By Sweeny Murti
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This might finally be Austin Romine's time.
When the Yankees drafted Romine in the second round back in 2007, they probably hoped it would take less than nine years. And, when he won the Kevin Lawn Award as the Yankees Minor League Player of the Year twice in three years (2009 and 2011) it seemed certain things were on the right track.
But that's where baseball can get in the way sometimes, even for a second-generation big leaguer (his father, Kevin, played with the Red Sox from 1985-91). That alone doesn't guarantee a ticket to the majors. The Yankees once drafted David Parrish -- son of former Tigers All-Star Lance Parrish (both were catchers) -- in the first round and he didn't play a single inning in the majors.
The top prospect label goes away when the fast track gets derailed, no matter the reasons. Whether it was the back injury that cost him the 2012 season or whether it was Triple-A pitching (how could we know, really?), Romine's bat hadn't taken off and others in this catching-rich organization passed him along the way. He also suffered a concussion late in the 2013 season.
Romine's defense has always been considered his best asset and of big league quality. Plenty of scouts talked him up last spring training when they thought he might be available, and he was when the Yankees put him on waivers after he lost the backup catcher's job to John Ryan Murphy. To the surprise of some, Romine cleared waivers and was outrighted to Triple-A.
Romine didn't win the job last spring because he didn't hit, going just 6-for-35 (.171) in 19 games. March has never been his best time of year. He batted just .179 (5-for-28) the spring prior to the 2014 season. Small samples are what they are, but Romine consistently failed to put up numbers in the spring games that could have earned him a big league job.
This time it's different. With another job on the line, battling the newest top catching prospect Gary Sanchez for the backup spot, Romine is batting .313 (5-for-16) through his first eight games. In 113 at-bats over six previous exhibition seasons, Romine had four extra-base hits. He has three (all doubles) so far this spring.
His confidence is showing both on and off the field. I spoke to Romine often last spring and the tension was palpable. He seemed to be almost fearful that his chance was slipping away. Now there seems to be a little more freedom in Romine's mind, and even though Sanchez seemed to have one foot on the roster when camp opened, he needs to improve on the 1-for-12 he's put up at the plate so far.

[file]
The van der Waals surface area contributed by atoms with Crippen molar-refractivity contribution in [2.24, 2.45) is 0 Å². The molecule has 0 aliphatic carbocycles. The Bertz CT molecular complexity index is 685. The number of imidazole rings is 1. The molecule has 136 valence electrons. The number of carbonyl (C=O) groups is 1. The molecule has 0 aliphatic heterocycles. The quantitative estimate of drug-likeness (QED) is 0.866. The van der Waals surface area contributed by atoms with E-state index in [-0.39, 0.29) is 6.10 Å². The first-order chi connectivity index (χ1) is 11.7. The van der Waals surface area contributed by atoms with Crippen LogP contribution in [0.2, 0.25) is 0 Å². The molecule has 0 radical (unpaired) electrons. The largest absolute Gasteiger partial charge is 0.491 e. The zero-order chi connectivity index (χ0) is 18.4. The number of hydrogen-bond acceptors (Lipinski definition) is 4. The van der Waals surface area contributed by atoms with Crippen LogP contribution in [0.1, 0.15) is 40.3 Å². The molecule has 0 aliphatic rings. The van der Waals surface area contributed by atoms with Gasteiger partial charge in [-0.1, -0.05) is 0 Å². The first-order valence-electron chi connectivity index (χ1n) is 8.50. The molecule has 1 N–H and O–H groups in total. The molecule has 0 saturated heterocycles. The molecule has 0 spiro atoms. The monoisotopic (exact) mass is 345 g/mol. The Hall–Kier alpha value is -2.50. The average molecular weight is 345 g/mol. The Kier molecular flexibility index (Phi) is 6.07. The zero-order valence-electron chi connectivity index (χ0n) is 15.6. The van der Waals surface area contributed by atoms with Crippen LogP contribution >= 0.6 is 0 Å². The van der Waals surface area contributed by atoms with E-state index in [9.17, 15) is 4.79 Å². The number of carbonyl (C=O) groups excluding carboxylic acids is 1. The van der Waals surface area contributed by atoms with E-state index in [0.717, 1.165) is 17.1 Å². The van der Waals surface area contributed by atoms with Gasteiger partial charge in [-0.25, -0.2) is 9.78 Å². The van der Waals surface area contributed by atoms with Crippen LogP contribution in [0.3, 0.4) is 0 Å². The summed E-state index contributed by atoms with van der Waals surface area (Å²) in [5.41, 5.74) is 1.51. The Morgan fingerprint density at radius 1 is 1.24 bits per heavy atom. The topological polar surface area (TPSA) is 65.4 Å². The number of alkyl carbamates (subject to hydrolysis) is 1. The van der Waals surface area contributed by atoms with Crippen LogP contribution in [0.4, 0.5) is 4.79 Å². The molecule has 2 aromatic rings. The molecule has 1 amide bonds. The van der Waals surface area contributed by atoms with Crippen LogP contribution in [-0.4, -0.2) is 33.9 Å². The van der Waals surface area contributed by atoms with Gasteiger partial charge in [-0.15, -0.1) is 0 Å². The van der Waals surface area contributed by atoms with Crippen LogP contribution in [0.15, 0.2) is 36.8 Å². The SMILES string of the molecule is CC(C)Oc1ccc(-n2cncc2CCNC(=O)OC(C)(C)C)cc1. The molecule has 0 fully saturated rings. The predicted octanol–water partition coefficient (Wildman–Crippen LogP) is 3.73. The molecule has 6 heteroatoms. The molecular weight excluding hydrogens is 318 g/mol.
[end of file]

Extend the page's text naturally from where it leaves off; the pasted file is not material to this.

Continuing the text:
Sanchez improved and matured in everyone's estimation throughout the organization during the 2015 season. Maybe he will go on a tear over the next two weeks. But the Yankees would keep him on the big league roster only if they felt his right-handed bat could be a weapon in reserve against the lefty pitching that muzzled them too often last year.
If Sanchez isn't ready to carry that load, the Yankees are better served getting him regular at-bats and reps behind the plate at Triple-A. Sanchez is still only 23, but this isn't about who is losing the job. It's about who is winning it, and that's Romine at the midway point of the exhibition season.
Romine, now 27, is the guy many around the game tell me is the perfect backup. Again, scouts are saying they could use him on their team (this time if the Yankees try to get him through waivers and outright him, Romine could refuse the assignment and become a free agent). Romine's former coach at Triple-A, Butch Wynegar, a former All-Star catcher, has always believed in his ability and thinks he can hit enough to win the job.
"He needs to understand his role as a hitter," Wynegar told me. "He can't swing big for the fences. He has to handle the bat. He can be a successful hitter for sure by staying within himself and by doing the little things to help the team."
The Yankees will take this decision down to the wire for fear of injury in the waning hours of spring training. There are others in camp, like Sebastian Valle and Carlos Corporan, but all things being equal this competition is coming down to either Romine or Sanchez making an Opening Day roster for the first time.
Sanchez is still the one with top prospect status attached and his day isn't far away. But Romine's might be sooner.
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